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NCJ Number: 51201 Find in a Library
Title: PRISON ARCHITECTURE - ARE 'ADVANCED PRACTICES' DEAD?
Journal: CORRECTIONS MAGAZINE  Volume:4  Issue:3  Dated:(SEPTEMBER 1978)  Pages:42-47
Author(s): J BLACKMORE
Corporate Author: Criminal Justice Publications, Inc
United States of America
Date Published: 1978
Page Count: 6
Sponsoring Agency: Criminal Justice Publications, Inc
New York, NY 10017
Format: Article
Language: English
Country: United States of America
Annotation: THE BACKGROUND AND DECLINE IN INFLUENCE OF THE NATIONAL CLEARINGHOUSE FOR CRIMINAL JUSTICE PLANNING AND ARCHITECTURE, WHICH REVIEWS STATE AND LOCAL APPLICATIONS FOR FEDERAL FACILITY CONSTRUCTION GRANTS, IS DISCUSSED.
Abstract: A 1970 AMENDMENT TO THE OMNIBUS CRIME CONTROL AND SAFE STREETS ACT PROVIDED FOR FEDERAL GRANTS FOR LOCAL AND STATE CORRECTIONS FACILITIES CONSTRUCTION IF THEY INCORPORATE 'ADVANCED PRACTICES' IN THEIR PLANNING AND DESIGN. LATER, LEAA ADOPTED THE UNIVERSITY OF ILLINOIS'S 'GUIDELINES FOR THE PLANNING AND DESIGN FOR REGIONAL AND COMMUNITY CORRECTIONS CENTERS FOR ADULTS.' THE GUIDELINES DO NOT DEFINE ADVANCED PRACTICES NOR DO THEY SPECIFY THE KINDS OF DESIGNS AND PROGRAMS WHICH SHOULD BE FUNDED. INSTEAD, THEY PROVIDE OPTIONS AND SUGGESTIONS FOR CORRECTION PLANNING AND DESIGN. LEAA AWARDED A CONTRACT TO THE UNIVERSITY TO MONITOR ALL LEAA CAPITAL FUNDING REQUESTS IN CORRECTIONS ACCORDING TO THE GUIDELINE; THIS WAS KNOWN AS THE CLEARINGHOUSE. FEATURES OF THE 'CLEARINGHOUSE STYLE' INCLUDED SINGLE ROOM OCCUPANCY, BARLESS WINDOWS, SMALL-UNIT MANAGEMENT, AND DECENTRALIZED KITCHENS AND LEISURE FACILITIES. BETWEEN 1971 AND 1978, MORE THAN 700 PROJECT APPLICATIONS INVOLVING SEVERAL BILLION DOLLARS WERE MONITORED BY THE CLEARINGHOUSE, BUT IN RECENT YEARS CORRECTIONS OFFICIALS AND MEMBERS OF CONGRESS HAVE BECOME INCREASINGLY SKEPTICAL ABOUT THE JUSTIFICATIONS FOR THE CLEARINGHOUSE. THE CLEARINGHOUSE PROMOTES A THOROUGH EXAMINATION OF ALL THE COMPONENTS OF A LOCAL CRIMINAL JUSTICE SYSTEM, INCLUDING LAW ENFORCEMENT AND COURT PROCEDURES, CRIME RATES, AND POSSIBLE DETENTION ALTERNATIVES AS WELL AS PROJECTED INSTITUTIONAL NEEDS. IT ENCOURAGES COMPLETE EXAMINATIONS OF POSSIBLE DIVERSION, RELEASE-ON-RECOGNIZANCE, PRERELEASE, PROBATION, AND NONRESIDENTIAL ALTERNATIVES FOR OVERCROWDED INSTITUTIONS BEFORE PLANNING FOR FACILITY CONSTRUCTION. THE DECLINE IN CLEARINGHOUSE INFLUENCE CAN BE ATTRIBUTED TO PRIVATE ARCHITECTS AND PLANNERS WHO FEEL THE CLEARINGHOUSE IS COMPETING UNFAIRLY AGAINST THEM, CORRECTIONS OFFICIALS AND LOCAL LEGISLATORS WHO RESENT OUTSIDE AUTHORITIES TELLING THEM WHAT TO DO, CORRECTIONS HARDWARE MANUFACTURERS WHO HAVE A VESTED INTEREST IN SELLING THEIR PRODUCTS, AND A GROWING NUMBER OF ANTI-CLEARINGHOUSE BUREAUCRATS AT LEAA'S CENTRAL OFFICE. THEY CRITICIZE THE CLEARINGHOUSE FOR ITS LACK OF ORIGINALITY, FOR PRESSURING STATES AND LOCALITIES TO JUSTIFY THEIR NEEDS FOR NEW FACILITIES, FOR INFRINGING UPON THE PRIVATE SECTOR, AND FOR SUGGESTING CONCEPTS WHICH ARE INAPPROPRIATE FOR THEIR NEEDS. SEVERAL OTHER CRITICISMS ARE DISCUSSED. (DAG)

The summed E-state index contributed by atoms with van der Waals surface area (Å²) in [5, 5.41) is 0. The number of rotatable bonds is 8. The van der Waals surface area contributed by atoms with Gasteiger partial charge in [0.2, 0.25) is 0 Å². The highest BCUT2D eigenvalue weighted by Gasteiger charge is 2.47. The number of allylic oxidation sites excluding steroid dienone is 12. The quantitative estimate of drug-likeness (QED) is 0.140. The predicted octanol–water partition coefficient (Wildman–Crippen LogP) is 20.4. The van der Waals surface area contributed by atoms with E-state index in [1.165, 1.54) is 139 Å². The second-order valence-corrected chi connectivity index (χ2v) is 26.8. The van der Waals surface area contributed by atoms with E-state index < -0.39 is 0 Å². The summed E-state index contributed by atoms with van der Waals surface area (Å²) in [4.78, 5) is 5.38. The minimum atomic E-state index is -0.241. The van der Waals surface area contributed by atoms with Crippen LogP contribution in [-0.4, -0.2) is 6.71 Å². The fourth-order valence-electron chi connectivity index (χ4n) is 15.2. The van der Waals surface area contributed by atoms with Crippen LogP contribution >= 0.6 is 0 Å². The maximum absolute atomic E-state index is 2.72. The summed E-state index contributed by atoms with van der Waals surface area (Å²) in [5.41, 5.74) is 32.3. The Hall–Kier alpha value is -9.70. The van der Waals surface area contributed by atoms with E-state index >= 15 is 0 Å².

Index Term(s): Architectural design; Correctional facilities; Correctional planning; Cross-examination; Environmental quality; Facility conditions; Law Enforcement Assistance Administration (LEAA); National Clearinghouse for Criminal Justice Planning and Architecture; Standards; State correctional facilities
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